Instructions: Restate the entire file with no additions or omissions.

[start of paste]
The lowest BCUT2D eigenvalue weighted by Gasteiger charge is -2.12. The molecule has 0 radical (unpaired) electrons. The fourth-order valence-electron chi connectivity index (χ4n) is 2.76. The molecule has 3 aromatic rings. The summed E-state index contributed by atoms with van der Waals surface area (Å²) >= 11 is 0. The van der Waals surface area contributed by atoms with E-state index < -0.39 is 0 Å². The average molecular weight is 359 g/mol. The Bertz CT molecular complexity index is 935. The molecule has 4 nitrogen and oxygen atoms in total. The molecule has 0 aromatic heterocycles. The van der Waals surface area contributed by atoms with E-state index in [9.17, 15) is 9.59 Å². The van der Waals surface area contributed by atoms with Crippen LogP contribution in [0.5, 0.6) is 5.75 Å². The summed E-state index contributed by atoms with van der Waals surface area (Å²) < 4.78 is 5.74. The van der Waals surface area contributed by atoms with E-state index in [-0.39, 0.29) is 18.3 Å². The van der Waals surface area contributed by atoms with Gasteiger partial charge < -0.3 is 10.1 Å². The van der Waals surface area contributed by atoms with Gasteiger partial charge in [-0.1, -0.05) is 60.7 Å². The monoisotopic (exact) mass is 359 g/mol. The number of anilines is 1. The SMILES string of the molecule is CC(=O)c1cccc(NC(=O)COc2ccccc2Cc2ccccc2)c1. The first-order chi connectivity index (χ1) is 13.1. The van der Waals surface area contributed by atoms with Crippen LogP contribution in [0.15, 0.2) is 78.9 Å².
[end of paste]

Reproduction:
The lowest BCUT2D eigenvalue weighted by Gasteiger charge is -2.12. The molecule has 0 radical (unpaired) electrons. The fourth-order valence-electron chi connectivity index (χ4n) is 2.76. The molecule has 3 aromatic rings. The summed E-state index contributed by atoms with van der Waals surface area (Å²) >= 11 is 0. The van der Waals surface area contributed by atoms with E-state index < -0.39 is 0 Å². The average molecular weight is 359 g/mol. The Bertz CT molecular complexity index is 935. The molecule has 4 nitrogen and oxygen atoms in total. The molecule has 0 aromatic heterocycles. The van der Waals surface area contributed by atoms with E-state index in [9.17, 15) is 9.59 Å². The van der Waals surface area contributed by atoms with Crippen LogP contribution in [0.5, 0.6) is 5.75 Å². The summed E-state index contributed by atoms with van der Waals surface area (Å²) < 4.78 is 5.74. The van der Waals surface area contributed by atoms with E-state index in [-0.39, 0.29) is 18.3 Å². The van der Waals surface area contributed by atoms with Gasteiger partial charge < -0.3 is 10.1 Å². The van der Waals surface area contributed by atoms with Gasteiger partial charge in [-0.1, -0.05) is 60.7 Å². The monoisotopic (exact) mass is 359 g/mol. The number of anilines is 1. The SMILES string of the molecule is CC(=O)c1cccc(NC(=O)COc2ccccc2Cc2ccccc2)c1. The first-order chi connectivity index (χ1) is 13.1. The van der Waals surface area contributed by atoms with Crippen LogP contribution in [0.15, 0.2) is 78.9 Å².